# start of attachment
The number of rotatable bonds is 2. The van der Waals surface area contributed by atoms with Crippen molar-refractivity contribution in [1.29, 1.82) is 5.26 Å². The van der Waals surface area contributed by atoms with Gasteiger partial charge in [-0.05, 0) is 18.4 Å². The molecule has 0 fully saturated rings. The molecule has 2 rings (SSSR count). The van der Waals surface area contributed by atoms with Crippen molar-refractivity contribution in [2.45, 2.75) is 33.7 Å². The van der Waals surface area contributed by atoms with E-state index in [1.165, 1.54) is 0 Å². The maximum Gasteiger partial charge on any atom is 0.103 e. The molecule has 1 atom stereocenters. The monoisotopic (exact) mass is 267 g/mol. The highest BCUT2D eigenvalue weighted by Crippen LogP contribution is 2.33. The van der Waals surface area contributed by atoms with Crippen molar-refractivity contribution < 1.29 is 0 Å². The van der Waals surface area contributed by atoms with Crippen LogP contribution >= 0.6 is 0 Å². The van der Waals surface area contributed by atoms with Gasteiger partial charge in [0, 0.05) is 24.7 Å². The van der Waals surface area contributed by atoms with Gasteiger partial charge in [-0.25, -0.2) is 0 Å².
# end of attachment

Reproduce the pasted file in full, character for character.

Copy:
The number of rotatable bonds is 2. The van der Waals surface area contributed by atoms with Crippen molar-refractivity contribution in [1.29, 1.82) is 5.26 Å². The van der Waals surface area contributed by atoms with Gasteiger partial charge in [-0.05, 0) is 18.4 Å². The molecule has 0 fully saturated rings. The molecule has 2 rings (SSSR count). The van der Waals surface area contributed by atoms with Crippen molar-refractivity contribution in [2.45, 2.75) is 33.7 Å². The van der Waals surface area contributed by atoms with E-state index in [1.165, 1.54) is 0 Å². The maximum Gasteiger partial charge on any atom is 0.103 e. The molecule has 1 atom stereocenters. The monoisotopic (exact) mass is 267 g/mol. The highest BCUT2D eigenvalue weighted by Crippen LogP contribution is 2.33. The van der Waals surface area contributed by atoms with Crippen molar-refractivity contribution < 1.29 is 0 Å². The van der Waals surface area contributed by atoms with Crippen LogP contribution >= 0.6 is 0 Å². The van der Waals surface area contributed by atoms with Gasteiger partial charge in [0, 0.05) is 24.7 Å². The van der Waals surface area contributed by atoms with Gasteiger partial charge in [-0.25, -0.2) is 0 Å².